On the first night of The Importance of Being Earnest in 1895 the story goes that the father of Oscar Wilde’s lover, Bosie, planned to disrupt the play by throwing rotten fruit. Wilde got wind of the plan and The Marquess of Queensbury was refused entrance to the theatre. If the playwright had seen this production by The Original Theatre Company, he might have welcomed him in.

Wilde's wit needs to be delivered gently so we can savour it. It speaks for itself. The clue is in the title. The humour is in the characters' being earnest. Played straight, the lines are funny. There is also a lot of truth in them. It is indecent for a woman to flirt with her own husband. It is true that those who criticise society are often those who can't get into it. And women do call each other sister when they have called each other a lot of other things first.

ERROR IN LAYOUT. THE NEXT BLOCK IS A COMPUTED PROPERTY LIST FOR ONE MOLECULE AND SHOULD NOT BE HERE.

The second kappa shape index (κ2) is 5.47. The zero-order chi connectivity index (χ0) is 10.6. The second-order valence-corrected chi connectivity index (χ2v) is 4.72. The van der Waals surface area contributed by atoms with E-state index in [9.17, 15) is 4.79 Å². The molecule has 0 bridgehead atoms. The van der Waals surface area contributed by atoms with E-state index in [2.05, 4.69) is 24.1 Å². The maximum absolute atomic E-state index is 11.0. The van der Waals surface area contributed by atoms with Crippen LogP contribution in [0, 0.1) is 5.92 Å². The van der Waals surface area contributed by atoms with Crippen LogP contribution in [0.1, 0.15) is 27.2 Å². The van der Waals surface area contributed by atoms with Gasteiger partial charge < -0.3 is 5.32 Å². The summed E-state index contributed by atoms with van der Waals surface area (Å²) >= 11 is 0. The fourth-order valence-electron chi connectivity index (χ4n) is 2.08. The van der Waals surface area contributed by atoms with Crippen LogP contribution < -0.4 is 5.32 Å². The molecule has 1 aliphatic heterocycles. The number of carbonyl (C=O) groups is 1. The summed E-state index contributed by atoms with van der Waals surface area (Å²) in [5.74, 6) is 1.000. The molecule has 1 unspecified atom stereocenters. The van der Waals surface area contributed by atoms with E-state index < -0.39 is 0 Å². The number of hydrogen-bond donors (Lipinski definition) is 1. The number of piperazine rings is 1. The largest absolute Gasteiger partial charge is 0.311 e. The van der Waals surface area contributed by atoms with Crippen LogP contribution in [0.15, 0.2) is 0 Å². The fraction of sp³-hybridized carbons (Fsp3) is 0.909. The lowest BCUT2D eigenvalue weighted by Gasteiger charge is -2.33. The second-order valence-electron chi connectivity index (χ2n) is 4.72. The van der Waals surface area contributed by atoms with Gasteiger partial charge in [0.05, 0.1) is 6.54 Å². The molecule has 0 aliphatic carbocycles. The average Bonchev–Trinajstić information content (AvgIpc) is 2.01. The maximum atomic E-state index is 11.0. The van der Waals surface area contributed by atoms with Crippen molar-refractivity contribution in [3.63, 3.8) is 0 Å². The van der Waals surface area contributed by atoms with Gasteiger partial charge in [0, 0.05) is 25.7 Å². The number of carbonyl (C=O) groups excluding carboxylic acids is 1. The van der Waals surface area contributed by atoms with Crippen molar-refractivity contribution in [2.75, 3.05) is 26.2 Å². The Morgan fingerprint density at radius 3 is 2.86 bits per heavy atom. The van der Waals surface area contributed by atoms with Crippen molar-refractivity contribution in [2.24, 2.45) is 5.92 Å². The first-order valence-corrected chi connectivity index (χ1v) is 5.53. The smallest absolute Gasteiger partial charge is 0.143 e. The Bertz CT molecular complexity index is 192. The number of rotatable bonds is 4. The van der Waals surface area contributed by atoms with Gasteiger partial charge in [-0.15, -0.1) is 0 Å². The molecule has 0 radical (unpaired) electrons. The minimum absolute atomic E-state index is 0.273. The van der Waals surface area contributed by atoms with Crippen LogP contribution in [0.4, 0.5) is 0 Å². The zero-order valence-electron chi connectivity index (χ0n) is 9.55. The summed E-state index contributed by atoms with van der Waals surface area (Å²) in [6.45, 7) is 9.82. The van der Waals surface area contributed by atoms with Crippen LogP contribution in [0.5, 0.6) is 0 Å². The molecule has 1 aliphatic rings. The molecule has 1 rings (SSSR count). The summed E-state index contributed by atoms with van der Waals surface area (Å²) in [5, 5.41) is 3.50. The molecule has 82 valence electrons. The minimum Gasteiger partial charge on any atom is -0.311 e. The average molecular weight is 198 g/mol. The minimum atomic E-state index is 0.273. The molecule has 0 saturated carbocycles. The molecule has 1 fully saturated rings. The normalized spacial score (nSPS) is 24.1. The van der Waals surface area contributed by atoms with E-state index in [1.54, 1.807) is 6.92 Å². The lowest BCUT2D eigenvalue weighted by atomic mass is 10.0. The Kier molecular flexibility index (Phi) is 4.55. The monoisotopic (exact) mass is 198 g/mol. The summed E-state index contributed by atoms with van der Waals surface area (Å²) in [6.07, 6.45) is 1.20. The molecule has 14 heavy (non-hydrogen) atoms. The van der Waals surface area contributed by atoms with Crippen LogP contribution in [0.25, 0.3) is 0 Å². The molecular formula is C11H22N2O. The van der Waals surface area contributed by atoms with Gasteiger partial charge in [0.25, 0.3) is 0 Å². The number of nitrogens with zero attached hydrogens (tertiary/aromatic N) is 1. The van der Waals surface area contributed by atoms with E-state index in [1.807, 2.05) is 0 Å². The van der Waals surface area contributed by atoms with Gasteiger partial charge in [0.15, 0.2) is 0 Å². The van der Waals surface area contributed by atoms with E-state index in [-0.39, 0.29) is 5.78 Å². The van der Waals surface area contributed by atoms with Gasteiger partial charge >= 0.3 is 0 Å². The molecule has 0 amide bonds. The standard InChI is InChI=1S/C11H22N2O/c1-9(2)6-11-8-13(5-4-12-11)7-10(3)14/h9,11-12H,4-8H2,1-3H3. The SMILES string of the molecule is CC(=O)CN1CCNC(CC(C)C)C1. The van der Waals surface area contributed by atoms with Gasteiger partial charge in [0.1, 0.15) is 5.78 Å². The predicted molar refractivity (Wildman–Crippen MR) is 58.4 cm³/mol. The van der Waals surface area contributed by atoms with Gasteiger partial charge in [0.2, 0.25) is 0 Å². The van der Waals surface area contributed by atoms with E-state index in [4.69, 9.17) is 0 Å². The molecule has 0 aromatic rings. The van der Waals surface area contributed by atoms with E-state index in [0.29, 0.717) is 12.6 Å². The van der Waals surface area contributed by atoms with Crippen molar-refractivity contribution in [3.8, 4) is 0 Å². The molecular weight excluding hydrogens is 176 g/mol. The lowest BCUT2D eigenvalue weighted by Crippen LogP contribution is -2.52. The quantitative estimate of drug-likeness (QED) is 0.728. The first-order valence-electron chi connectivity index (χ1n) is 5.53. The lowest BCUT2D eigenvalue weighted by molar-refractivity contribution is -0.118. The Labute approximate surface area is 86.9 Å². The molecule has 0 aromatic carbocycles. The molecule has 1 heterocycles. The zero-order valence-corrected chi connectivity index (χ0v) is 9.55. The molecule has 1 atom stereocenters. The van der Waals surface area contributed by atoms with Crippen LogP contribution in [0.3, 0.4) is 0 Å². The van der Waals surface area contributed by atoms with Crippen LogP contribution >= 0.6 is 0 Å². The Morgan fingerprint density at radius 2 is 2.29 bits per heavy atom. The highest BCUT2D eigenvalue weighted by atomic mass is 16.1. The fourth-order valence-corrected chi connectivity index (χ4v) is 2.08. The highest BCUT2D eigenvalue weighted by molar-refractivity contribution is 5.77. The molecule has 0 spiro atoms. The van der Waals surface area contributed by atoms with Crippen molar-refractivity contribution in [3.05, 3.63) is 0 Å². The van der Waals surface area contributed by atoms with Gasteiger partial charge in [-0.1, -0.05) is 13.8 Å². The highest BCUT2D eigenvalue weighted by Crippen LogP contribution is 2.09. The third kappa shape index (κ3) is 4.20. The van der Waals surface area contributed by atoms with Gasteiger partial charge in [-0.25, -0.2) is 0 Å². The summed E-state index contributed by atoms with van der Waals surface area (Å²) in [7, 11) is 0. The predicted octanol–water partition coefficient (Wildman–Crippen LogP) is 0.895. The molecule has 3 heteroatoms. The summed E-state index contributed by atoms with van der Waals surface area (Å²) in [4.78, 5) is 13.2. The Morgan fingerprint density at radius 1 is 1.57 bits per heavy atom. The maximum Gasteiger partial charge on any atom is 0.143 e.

Sadly, the cast here were over-acting to the point of clowning in their desperation to amuse. We didn't need them to turn somersaults

Wilde is the master of the smiling put-down.

When the two young ladies who mistakenly believe they are both engaged to the same young man (because two different young men have both lied to say their name is Ernest), the more insulting the girls are to each other, the sweeter they need to be in tone. That's what makes us laugh at them. Louise Coulthard as Cecily and Hannah Louise Howell as Gwendoline reduce this into a shrieking cat fight.

Similarly Thomas Howes as Algernon Moncrieff and Peter Sandys-Clark start yelling at each other in the second act. Wilde's words are like a graceful tennis match volley you don't need to get out machine guns.

I would say this is an ensemble piece, all the casting is equally unfortunate. There were some enjoyable moments, Gwen Taylor as Lady Bracknell was underpowered most of the time but made the line: "A handbag" her very own and Peter Sandys-Clarke's performance was at times less frenetic than the rest.

It's always good to hear Oscar Wilde's lines. When he said he had nothing to declare but his genius, he was right - but time would be better spent reading a copy of the play.

At Cambridge Arts Theatre until Saturday, April 14.